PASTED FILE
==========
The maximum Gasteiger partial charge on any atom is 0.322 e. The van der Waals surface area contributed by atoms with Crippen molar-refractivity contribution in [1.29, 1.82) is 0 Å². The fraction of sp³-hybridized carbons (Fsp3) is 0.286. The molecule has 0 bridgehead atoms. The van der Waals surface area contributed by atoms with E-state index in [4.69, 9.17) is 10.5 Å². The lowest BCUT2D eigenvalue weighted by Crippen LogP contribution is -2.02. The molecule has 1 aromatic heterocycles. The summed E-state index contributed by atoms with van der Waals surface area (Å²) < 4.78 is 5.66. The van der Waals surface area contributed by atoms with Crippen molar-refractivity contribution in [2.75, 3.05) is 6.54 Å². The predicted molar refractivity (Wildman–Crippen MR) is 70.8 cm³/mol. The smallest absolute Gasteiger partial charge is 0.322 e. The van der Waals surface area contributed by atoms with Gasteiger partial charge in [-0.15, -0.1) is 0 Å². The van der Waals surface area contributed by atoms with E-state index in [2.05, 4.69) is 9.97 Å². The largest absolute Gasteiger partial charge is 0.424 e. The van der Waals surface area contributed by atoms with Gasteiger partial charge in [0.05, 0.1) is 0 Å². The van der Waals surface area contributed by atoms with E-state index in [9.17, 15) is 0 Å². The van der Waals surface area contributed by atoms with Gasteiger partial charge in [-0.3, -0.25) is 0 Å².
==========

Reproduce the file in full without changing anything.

The maximum Gasteiger partial charge on any atom is 0.322 e. The van der Waals surface area contributed by atoms with Crippen molar-refractivity contribution in [1.29, 1.82) is 0 Å². The fraction of sp³-hybridized carbons (Fsp3) is 0.286. The molecule has 0 bridgehead atoms. The van der Waals surface area contributed by atoms with E-state index in [4.69, 9.17) is 10.5 Å². The lowest BCUT2D eigenvalue weighted by Crippen LogP contribution is -2.02. The molecule has 1 aromatic heterocycles. The summed E-state index contributed by atoms with van der Waals surface area (Å²) < 4.78 is 5.66. The van der Waals surface area contributed by atoms with Crippen molar-refractivity contribution in [2.75, 3.05) is 6.54 Å². The predicted molar refractivity (Wildman–Crippen MR) is 70.8 cm³/mol. The smallest absolute Gasteiger partial charge is 0.322 e. The van der Waals surface area contributed by atoms with Gasteiger partial charge in [-0.15, -0.1) is 0 Å². The van der Waals surface area contributed by atoms with E-state index in [2.05, 4.69) is 9.97 Å². The largest absolute Gasteiger partial charge is 0.424 e. The van der Waals surface area contributed by atoms with Gasteiger partial charge in [0.05, 0.1) is 0 Å². The van der Waals surface area contributed by atoms with E-state index in [9.17, 15) is 0 Å². The van der Waals surface area contributed by atoms with Gasteiger partial charge in [-0.3, -0.25) is 0 Å².